In a new research in China, scientists have determined that immobilized microbes can break down potentially harmful phthalates, thus proving useful in treating industrial waste water and preventing these materials from entering the environment. Phthalic Acid Esters (PAEs), commonly known as phthalates, are
widely used as additives in polymer manufacture as plasticizers. They do not readily degrade in the environment and so have become widely distributed in natural water, wastewater, soil, and sediment. Concerns about their suspected ability to cause genetic mutations and cancer have led to their listing as priority pollutants by the US Environmental Protection Agency, the European Union, the China National Environmental Monitoring Centre, and other regulatory authorities. Weizhong Wu of the College of Environmental Sciences and Engineering, at Peking University in Beijing and Xianlin Meng of Harbin Institute of Technology in Nangang District of China, have identified and isolated a microbe that can digest one of the most common PAEs, d-n-butyl phthalate. This compound is widely used and is one of the most frequently found in diverse environmental samples including groundwater, river water, drinking water, open ocean water, soil humates, lake sediments and marine sediments, according to the researchers. They have now used acclimation and enrichment techniques to ferment adequate quantities of the active microbe, which was obtained from the activated sludge from a wastewater treatment plant. It was enriched and acclimated by incubating activated sludge. This involves cultivating the microbes in a solution containing phthalate as the only source of carbon for the microbes. Successive divisions of microbial cells quickly lead to the evolution of a strain that can quickly metabolize the phthalate and convert it into the raw materials for microbial growth and reproduction.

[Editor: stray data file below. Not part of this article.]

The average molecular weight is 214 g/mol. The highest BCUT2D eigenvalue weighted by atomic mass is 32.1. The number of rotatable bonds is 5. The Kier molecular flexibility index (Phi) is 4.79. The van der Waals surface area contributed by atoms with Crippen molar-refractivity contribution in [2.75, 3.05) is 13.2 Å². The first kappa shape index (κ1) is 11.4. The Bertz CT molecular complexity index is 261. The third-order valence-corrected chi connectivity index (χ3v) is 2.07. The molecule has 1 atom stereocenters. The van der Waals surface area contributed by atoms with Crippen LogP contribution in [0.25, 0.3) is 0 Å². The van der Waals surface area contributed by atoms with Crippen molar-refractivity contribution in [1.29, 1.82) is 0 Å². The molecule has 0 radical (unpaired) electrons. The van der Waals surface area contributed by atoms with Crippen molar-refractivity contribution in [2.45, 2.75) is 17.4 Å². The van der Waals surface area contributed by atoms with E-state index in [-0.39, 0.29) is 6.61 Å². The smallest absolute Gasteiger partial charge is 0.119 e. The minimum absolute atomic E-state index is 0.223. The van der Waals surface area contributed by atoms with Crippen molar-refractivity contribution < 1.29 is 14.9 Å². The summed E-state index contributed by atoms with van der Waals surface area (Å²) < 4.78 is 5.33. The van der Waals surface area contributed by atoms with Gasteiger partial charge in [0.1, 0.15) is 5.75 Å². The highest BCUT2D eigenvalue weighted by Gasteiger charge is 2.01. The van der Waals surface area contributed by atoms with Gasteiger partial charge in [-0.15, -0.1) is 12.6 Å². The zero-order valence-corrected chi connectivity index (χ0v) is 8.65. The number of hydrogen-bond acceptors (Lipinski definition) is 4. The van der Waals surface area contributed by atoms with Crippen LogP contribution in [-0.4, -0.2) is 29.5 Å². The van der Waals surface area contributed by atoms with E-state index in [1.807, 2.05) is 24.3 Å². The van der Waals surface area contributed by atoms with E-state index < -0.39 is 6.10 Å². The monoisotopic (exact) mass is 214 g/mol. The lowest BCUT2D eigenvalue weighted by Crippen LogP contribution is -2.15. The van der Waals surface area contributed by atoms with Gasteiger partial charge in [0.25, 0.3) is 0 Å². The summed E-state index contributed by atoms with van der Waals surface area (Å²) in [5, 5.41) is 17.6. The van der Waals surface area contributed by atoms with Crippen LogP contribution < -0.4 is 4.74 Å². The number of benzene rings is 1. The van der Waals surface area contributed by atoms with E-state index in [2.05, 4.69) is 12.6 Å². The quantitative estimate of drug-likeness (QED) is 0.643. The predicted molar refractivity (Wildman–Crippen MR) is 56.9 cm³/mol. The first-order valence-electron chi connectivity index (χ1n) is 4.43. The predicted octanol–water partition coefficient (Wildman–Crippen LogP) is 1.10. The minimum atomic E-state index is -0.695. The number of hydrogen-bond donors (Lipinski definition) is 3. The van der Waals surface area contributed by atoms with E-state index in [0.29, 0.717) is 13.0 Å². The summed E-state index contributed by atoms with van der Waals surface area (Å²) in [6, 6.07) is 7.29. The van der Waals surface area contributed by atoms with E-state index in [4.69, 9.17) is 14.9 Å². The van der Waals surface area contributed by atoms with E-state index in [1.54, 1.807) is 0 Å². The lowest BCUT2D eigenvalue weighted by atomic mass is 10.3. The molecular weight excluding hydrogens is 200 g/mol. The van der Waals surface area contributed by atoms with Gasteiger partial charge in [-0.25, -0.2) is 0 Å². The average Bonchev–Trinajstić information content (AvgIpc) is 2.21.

The researchers then tested this phthalate-digesting microbe by immobilizing cells on a new type of ceramic honeycomb support. They then measured the concentration of phthalate before and after in a stimulated wastewater sample. Initial concentration was 100 milligrams per liter which fell to less than 1.0 milligram per litre within two days of treatment with the microbial honey comb. The team points out that the rate of degradation was two and half times faster with immobilized microbes than with microbes floating free in the sample.
Source:The Times of India, June 20, 2009.
CENTRE Newsletter Vol.7,Issue 3 July 2009